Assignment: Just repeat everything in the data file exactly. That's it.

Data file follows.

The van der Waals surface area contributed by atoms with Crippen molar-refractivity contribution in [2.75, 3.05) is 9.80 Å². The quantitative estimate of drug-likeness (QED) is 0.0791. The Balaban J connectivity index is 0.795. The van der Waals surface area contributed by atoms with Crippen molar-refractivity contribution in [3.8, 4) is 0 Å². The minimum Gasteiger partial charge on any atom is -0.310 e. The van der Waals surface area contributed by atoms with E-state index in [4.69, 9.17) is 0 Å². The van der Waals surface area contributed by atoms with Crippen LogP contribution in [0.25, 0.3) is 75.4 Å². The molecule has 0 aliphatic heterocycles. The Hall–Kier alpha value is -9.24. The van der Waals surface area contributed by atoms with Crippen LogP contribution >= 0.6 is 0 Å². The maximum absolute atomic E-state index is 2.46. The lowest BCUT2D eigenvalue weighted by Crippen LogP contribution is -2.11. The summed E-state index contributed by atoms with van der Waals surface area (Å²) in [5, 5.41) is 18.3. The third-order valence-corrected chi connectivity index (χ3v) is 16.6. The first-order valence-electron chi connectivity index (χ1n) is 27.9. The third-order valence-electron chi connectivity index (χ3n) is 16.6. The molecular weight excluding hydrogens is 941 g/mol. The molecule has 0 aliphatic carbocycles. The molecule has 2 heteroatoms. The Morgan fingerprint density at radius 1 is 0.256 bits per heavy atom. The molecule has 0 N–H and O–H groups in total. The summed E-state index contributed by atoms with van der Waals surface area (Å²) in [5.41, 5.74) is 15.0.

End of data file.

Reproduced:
The van der Waals surface area contributed by atoms with Crippen molar-refractivity contribution in [2.75, 3.05) is 9.80 Å². The quantitative estimate of drug-likeness (QED) is 0.0791. The Balaban J connectivity index is 0.795. The van der Waals surface area contributed by atoms with Crippen molar-refractivity contribution in [3.8, 4) is 0 Å². The minimum Gasteiger partial charge on any atom is -0.310 e. The van der Waals surface area contributed by atoms with E-state index in [4.69, 9.17) is 0 Å². The van der Waals surface area contributed by atoms with Crippen LogP contribution in [0.25, 0.3) is 75.4 Å². The molecule has 0 aliphatic heterocycles. The Hall–Kier alpha value is -9.24. The van der Waals surface area contributed by atoms with Crippen LogP contribution >= 0.6 is 0 Å². The maximum absolute atomic E-state index is 2.46. The lowest BCUT2D eigenvalue weighted by Crippen LogP contribution is -2.11. The summed E-state index contributed by atoms with van der Waals surface area (Å²) in [5, 5.41) is 18.3. The third-order valence-corrected chi connectivity index (χ3v) is 16.6. The first-order valence-electron chi connectivity index (χ1n) is 27.9. The third-order valence-electron chi connectivity index (χ3n) is 16.6. The molecular weight excluding hydrogens is 941 g/mol. The molecule has 0 aliphatic carbocycles. The molecule has 2 heteroatoms. The Morgan fingerprint density at radius 1 is 0.256 bits per heavy atom. The molecule has 0 N–H and O–H groups in total. The summed E-state index contributed by atoms with van der Waals surface area (Å²) in [5.41, 5.74) is 15.0.